Big gigs are great. Big bands, big stages, big crowds. But sometimes the best gigs are the small ones where all the senses can be infiltrated by the band on show.
Last night Frankie and the Heartstrings did just that.
Playing at the Purple Turtle in Reading the Sunderland five-piece were a long way from home and looking around they might have been wondering what the journey was for. The crowd was small and most had not turned up specifically for the band. Mostly workers still in their day attire grabbing a cheeky late one before skulking home, they were in for a treat.
The band were on great form, even if the circumstances were not befitting of such talent.
They played most of their greatest hits, with the well known 'Hunger' grabbing the attention of many an uninterested bystander who, perhaps, recognised the tune from the latest Inbetweeners movie or that Dominos advert.
Other notable tracks included 'That Girl, That Scene' which really picked up the mood among the crowd and 'Tender' which created spinning and cavorting aplenty.
The eponymous Frankie has great stage presence. Twinkling around the stage with a touch of Jarvis Cocker he sold the content with aplomb. Drummer Dave Harper did his best to involve the diluted crowd whilst former Futurehead Ross Millard was flawless on guitar. The whole performance was ably supported by local band Mellor, who riffed their way into the conversations of many.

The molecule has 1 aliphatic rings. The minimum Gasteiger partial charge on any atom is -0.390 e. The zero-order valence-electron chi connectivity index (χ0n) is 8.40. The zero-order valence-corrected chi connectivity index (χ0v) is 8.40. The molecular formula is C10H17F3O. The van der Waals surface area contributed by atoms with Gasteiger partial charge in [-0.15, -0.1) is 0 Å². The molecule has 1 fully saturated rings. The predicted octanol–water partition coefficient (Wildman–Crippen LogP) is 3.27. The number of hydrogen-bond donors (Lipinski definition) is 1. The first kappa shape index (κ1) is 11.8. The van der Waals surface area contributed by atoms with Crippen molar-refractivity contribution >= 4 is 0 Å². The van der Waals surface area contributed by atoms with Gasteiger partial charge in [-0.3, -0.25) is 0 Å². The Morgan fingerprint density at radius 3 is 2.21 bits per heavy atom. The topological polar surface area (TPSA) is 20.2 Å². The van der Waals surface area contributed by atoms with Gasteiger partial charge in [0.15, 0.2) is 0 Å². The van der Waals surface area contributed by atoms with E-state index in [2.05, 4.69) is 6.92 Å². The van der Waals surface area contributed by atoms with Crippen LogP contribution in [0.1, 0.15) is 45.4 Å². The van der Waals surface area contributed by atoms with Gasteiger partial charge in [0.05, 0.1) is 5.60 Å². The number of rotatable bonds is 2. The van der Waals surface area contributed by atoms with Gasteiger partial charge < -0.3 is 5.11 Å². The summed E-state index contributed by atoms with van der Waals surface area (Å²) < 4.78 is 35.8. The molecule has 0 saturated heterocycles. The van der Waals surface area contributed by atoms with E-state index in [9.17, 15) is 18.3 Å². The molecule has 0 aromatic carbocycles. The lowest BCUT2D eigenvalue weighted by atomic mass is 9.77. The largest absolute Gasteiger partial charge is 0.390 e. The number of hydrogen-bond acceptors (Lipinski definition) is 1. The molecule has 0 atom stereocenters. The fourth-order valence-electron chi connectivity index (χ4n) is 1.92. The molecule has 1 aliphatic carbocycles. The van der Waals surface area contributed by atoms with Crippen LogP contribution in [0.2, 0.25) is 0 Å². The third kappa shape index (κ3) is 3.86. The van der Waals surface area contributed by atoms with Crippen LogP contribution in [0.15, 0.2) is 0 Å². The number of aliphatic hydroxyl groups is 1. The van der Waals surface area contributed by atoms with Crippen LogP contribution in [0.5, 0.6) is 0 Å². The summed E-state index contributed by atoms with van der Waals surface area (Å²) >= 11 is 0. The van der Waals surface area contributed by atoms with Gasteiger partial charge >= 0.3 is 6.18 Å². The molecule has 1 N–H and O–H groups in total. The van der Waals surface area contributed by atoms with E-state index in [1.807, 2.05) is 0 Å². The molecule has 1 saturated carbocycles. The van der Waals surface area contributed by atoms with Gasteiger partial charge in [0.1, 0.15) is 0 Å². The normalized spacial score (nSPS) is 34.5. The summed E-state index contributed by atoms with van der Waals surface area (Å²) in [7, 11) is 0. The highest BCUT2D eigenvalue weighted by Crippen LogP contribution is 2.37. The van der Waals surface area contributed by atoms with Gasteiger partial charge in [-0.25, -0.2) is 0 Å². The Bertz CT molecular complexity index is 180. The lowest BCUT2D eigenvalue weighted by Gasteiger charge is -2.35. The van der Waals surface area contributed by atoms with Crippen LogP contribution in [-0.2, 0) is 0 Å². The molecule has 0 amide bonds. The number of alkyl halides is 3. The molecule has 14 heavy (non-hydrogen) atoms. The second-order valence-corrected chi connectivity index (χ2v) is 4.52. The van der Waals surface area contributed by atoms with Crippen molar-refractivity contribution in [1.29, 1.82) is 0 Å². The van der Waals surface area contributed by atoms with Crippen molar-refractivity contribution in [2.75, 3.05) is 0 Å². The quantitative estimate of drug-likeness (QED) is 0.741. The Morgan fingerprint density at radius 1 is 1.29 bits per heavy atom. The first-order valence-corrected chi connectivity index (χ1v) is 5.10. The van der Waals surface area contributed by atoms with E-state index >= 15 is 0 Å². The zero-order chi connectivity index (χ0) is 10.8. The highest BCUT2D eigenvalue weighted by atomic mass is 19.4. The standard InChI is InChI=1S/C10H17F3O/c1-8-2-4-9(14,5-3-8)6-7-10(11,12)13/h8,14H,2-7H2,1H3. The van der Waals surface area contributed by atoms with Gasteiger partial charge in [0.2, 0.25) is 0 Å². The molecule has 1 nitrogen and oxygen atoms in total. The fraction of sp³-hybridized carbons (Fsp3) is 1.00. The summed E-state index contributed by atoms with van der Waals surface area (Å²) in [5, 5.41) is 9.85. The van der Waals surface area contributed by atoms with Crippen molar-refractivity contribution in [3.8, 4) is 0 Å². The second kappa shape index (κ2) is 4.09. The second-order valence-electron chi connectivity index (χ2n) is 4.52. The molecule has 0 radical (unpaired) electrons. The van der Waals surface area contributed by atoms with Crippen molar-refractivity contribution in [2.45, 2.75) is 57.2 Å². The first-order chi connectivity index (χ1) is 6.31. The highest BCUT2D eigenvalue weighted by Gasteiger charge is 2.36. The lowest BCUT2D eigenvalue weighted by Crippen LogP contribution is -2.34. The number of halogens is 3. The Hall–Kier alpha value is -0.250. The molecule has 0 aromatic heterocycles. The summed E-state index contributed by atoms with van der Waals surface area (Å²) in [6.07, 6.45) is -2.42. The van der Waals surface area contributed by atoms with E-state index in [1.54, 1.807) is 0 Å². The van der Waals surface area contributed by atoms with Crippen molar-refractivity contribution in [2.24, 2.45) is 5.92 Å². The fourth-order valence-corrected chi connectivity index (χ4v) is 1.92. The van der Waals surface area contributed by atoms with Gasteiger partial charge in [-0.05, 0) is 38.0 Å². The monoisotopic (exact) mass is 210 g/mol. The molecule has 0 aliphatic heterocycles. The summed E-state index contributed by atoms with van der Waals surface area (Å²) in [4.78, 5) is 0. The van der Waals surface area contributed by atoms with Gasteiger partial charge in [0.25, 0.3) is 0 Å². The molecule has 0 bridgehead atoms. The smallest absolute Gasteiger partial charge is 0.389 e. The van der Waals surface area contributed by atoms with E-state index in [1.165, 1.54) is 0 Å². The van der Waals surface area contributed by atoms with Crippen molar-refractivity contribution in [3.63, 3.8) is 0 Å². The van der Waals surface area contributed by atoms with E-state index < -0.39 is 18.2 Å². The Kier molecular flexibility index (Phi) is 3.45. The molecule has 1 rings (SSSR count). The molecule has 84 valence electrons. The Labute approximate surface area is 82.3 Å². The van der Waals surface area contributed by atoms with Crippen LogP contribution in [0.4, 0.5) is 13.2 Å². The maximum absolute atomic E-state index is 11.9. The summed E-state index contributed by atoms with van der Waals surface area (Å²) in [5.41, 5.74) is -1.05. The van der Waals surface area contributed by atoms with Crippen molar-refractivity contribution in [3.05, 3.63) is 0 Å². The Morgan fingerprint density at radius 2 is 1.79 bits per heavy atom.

They ended with style, roaring into the Berkshire night with a rendition of 'Fragile' that began delicate before slicing intermittently into frenzy and finishing in a crescendo of feedback and thrashing.
The likes of the Palma Violets and The Vaccines hit it bigger than Frankie and co ever did. But to think this once top 40 band are playing this type of gig is a shame. Their talent far outweighs their current popularity. A word of warning to the likes of Catfish and the Bottlemen - this is where the road ends if for some reason the radio grows tired of your sound.
But it really is inexplicable.
There was two disappointments from the set. They left 'Don't Look Surprised' from the setlist. Possibly their best anthem, it is an underheard and under-rated track that would have fitted the scene superbly.
The other disappointment is that more people didn't turn up on a bitter Tuesday evening to see such an excellently perfected display of chirpy indie rock.
They hit Scotland soon, with dates at Edinburgh and Glasgow and hopefully they will receive more appreciation north of the border. They certainly deserve it.